Ebola= really bad stuff. On the bright side it was half a world away from me and my safe haven known as the University of Oklahoma. Or it was until September 30th, 2014. Once Ebola reared its head a little closer to home than I’d like, I began to get a little nervous. What are we up against? Apparently I wasn’t the only one who was getting a little nervous because the University decidedto have a Roundtable discussion about Ebola: what it is, where it comes from, why the outbreak is so bad, and what can be done about it.
Here’s my reflection:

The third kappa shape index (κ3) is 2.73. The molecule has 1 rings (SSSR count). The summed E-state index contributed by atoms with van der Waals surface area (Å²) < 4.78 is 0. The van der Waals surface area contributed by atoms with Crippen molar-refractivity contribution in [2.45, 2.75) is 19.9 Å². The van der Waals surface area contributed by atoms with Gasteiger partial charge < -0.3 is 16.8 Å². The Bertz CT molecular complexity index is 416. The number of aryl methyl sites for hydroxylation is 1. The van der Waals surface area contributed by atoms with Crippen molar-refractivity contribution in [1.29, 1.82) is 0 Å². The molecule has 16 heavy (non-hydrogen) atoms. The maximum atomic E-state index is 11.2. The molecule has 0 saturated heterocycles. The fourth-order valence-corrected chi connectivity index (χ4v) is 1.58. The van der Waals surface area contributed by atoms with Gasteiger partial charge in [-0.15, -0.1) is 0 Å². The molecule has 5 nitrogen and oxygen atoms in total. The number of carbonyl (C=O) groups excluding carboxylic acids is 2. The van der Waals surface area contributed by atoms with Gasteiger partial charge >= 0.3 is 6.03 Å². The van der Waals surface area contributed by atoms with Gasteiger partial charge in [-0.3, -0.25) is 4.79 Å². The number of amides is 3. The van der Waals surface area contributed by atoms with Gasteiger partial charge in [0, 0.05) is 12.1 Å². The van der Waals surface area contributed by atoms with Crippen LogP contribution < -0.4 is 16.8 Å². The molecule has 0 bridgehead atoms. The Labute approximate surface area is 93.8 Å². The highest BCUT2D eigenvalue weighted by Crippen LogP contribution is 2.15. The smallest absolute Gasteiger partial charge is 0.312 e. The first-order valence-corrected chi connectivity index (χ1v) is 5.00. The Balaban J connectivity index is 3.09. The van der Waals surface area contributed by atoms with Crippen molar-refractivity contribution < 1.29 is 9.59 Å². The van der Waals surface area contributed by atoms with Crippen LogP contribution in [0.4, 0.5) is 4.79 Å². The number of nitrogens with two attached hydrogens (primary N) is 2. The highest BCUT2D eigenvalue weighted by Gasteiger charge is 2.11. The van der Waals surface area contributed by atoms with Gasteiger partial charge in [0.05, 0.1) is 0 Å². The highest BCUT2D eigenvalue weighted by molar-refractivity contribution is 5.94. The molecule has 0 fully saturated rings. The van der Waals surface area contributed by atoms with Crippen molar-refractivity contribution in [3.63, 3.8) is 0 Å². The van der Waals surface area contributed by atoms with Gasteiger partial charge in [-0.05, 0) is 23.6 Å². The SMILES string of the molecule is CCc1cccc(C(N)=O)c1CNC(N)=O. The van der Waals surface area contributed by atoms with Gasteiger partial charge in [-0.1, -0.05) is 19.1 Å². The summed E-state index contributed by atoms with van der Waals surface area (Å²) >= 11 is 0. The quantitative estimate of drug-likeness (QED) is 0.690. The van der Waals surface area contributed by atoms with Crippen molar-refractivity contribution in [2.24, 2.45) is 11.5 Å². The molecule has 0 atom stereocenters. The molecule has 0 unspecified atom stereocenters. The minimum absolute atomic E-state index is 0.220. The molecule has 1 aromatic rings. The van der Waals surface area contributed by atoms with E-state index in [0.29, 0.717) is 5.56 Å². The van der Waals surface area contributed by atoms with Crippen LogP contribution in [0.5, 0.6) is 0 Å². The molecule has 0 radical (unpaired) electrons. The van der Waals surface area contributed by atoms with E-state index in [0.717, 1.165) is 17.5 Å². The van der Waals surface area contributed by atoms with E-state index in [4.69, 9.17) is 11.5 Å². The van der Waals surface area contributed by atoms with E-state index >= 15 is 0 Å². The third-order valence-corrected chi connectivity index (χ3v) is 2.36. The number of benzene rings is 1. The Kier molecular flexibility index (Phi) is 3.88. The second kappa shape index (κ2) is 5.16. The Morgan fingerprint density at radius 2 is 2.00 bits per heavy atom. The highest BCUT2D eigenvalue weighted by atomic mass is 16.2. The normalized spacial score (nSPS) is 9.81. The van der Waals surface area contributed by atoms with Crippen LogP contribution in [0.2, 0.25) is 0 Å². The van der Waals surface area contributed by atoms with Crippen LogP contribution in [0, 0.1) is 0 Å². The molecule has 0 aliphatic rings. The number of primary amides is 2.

The Ebola Roundtable discussion was very informative and reassuring. One of the biggest problems with Ebola in America is the perception of the virus. Personally, I was worried about what would happen when the first case of Ebola was diagnosed in America, and I know I wasn’t the only one. Even when those infected began to recover, and it began to look like the disease was under control in the United States, I was still nervous because I didn’t know anything about Ebola beyond what I had heard through unreliable sources. The speakers at the Ebola Roundtable discussion gave me enough information to calm me down about the virus. They analyzed and explained everything from where Ebola originated and how it is spread to the real reasons the outbreak in Africa has been so bad, which has more to do with location and preparedness than the deadliness of the virus. Besides having new knowledge of Ebola that I can actually trust, it was nice to hear professionals speaking calmly about the problem. The Roundtable discussion reminded me the importance of fact checking what other people tell me; it is always better to believe the people who know what they are talking about over people who only repeat what others have told them.